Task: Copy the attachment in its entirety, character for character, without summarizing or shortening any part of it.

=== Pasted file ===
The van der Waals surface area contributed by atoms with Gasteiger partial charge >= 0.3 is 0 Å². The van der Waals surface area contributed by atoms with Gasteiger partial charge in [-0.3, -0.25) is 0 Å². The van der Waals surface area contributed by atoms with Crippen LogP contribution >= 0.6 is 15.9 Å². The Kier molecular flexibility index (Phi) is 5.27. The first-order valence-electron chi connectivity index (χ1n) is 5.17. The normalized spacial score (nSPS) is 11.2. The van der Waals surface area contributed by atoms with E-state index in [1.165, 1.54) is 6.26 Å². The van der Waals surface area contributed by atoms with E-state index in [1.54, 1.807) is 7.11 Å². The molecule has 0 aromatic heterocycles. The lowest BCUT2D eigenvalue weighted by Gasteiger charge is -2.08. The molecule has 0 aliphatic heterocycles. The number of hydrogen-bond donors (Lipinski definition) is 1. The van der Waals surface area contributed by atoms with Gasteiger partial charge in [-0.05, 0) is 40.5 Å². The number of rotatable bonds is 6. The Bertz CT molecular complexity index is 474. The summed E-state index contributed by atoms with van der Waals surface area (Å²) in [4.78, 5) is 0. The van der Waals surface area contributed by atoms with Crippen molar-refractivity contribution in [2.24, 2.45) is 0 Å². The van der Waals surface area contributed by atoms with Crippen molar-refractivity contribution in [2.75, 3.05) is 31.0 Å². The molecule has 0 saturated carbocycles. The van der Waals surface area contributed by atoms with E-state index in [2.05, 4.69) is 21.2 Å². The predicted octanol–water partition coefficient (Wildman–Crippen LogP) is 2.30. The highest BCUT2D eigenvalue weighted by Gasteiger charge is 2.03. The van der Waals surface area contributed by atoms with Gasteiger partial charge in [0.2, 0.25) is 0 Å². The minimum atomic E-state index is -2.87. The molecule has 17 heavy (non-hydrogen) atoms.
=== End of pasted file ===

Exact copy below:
The van der Waals surface area contributed by atoms with Gasteiger partial charge >= 0.3 is 0 Å². The van der Waals surface area contributed by atoms with Gasteiger partial charge in [-0.3, -0.25) is 0 Å². The van der Waals surface area contributed by atoms with Crippen LogP contribution >= 0.6 is 15.9 Å². The Kier molecular flexibility index (Phi) is 5.27. The first-order valence-electron chi connectivity index (χ1n) is 5.17. The normalized spacial score (nSPS) is 11.2. The van der Waals surface area contributed by atoms with E-state index in [1.165, 1.54) is 6.26 Å². The van der Waals surface area contributed by atoms with E-state index in [1.54, 1.807) is 7.11 Å². The molecule has 0 aromatic heterocycles. The lowest BCUT2D eigenvalue weighted by Gasteiger charge is -2.08. The molecule has 0 aliphatic heterocycles. The number of hydrogen-bond donors (Lipinski definition) is 1. The van der Waals surface area contributed by atoms with Gasteiger partial charge in [-0.05, 0) is 40.5 Å². The number of rotatable bonds is 6. The Bertz CT molecular complexity index is 474. The summed E-state index contributed by atoms with van der Waals surface area (Å²) in [4.78, 5) is 0. The van der Waals surface area contributed by atoms with Crippen molar-refractivity contribution in [2.24, 2.45) is 0 Å². The van der Waals surface area contributed by atoms with Crippen molar-refractivity contribution in [2.75, 3.05) is 31.0 Å². The molecule has 0 saturated carbocycles. The van der Waals surface area contributed by atoms with E-state index in [2.05, 4.69) is 21.2 Å². The predicted octanol–water partition coefficient (Wildman–Crippen LogP) is 2.30. The highest BCUT2D eigenvalue weighted by Gasteiger charge is 2.03. The van der Waals surface area contributed by atoms with Gasteiger partial charge in [0.2, 0.25) is 0 Å². The minimum atomic E-state index is -2.87. The molecule has 17 heavy (non-hydrogen) atoms.